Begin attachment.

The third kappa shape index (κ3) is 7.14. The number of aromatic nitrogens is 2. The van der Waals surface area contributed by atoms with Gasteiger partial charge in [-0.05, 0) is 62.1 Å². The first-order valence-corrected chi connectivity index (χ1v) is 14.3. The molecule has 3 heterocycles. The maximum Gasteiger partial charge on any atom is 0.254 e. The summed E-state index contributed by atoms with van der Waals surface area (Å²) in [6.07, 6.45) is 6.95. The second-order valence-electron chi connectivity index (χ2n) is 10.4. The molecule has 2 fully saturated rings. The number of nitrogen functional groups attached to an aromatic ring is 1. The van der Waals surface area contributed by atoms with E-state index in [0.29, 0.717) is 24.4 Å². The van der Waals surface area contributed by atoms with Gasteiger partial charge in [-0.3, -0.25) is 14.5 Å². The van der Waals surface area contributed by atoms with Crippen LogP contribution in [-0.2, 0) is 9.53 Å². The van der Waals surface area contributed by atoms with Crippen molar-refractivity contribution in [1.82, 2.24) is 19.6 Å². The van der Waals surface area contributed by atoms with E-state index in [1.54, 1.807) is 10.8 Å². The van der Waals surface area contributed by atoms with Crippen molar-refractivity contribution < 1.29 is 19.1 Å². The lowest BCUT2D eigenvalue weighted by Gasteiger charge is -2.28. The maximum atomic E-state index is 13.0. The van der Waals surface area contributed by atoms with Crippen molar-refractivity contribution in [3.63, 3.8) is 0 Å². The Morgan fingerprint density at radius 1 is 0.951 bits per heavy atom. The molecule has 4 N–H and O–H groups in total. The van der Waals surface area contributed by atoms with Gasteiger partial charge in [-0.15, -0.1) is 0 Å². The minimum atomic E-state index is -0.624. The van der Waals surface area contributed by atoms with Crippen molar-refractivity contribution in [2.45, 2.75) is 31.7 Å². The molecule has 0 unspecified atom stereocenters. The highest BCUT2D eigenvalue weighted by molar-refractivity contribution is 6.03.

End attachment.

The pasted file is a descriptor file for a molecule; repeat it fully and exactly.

The third kappa shape index (κ3) is 7.14. The number of aromatic nitrogens is 2. The van der Waals surface area contributed by atoms with Gasteiger partial charge in [-0.05, 0) is 62.1 Å². The first-order valence-corrected chi connectivity index (χ1v) is 14.3. The molecule has 3 heterocycles. The maximum Gasteiger partial charge on any atom is 0.254 e. The summed E-state index contributed by atoms with van der Waals surface area (Å²) in [6.07, 6.45) is 6.95. The second-order valence-electron chi connectivity index (χ2n) is 10.4. The molecule has 2 fully saturated rings. The number of nitrogen functional groups attached to an aromatic ring is 1. The van der Waals surface area contributed by atoms with E-state index in [0.29, 0.717) is 24.4 Å². The van der Waals surface area contributed by atoms with Gasteiger partial charge in [-0.3, -0.25) is 14.5 Å². The van der Waals surface area contributed by atoms with Crippen LogP contribution in [-0.2, 0) is 9.53 Å². The van der Waals surface area contributed by atoms with Crippen molar-refractivity contribution in [1.82, 2.24) is 19.6 Å². The van der Waals surface area contributed by atoms with E-state index in [1.54, 1.807) is 10.8 Å². The van der Waals surface area contributed by atoms with Crippen molar-refractivity contribution < 1.29 is 19.1 Å². The lowest BCUT2D eigenvalue weighted by Gasteiger charge is -2.28. The maximum atomic E-state index is 13.0. The van der Waals surface area contributed by atoms with Crippen molar-refractivity contribution in [3.63, 3.8) is 0 Å². The Morgan fingerprint density at radius 1 is 0.951 bits per heavy atom. The molecule has 4 N–H and O–H groups in total. The van der Waals surface area contributed by atoms with Gasteiger partial charge in [-0.15, -0.1) is 0 Å². The minimum atomic E-state index is -0.624. The van der Waals surface area contributed by atoms with Crippen molar-refractivity contribution in [2.45, 2.75) is 31.7 Å². The molecule has 0 unspecified atom stereocenters. The highest BCUT2D eigenvalue weighted by molar-refractivity contribution is 6.03.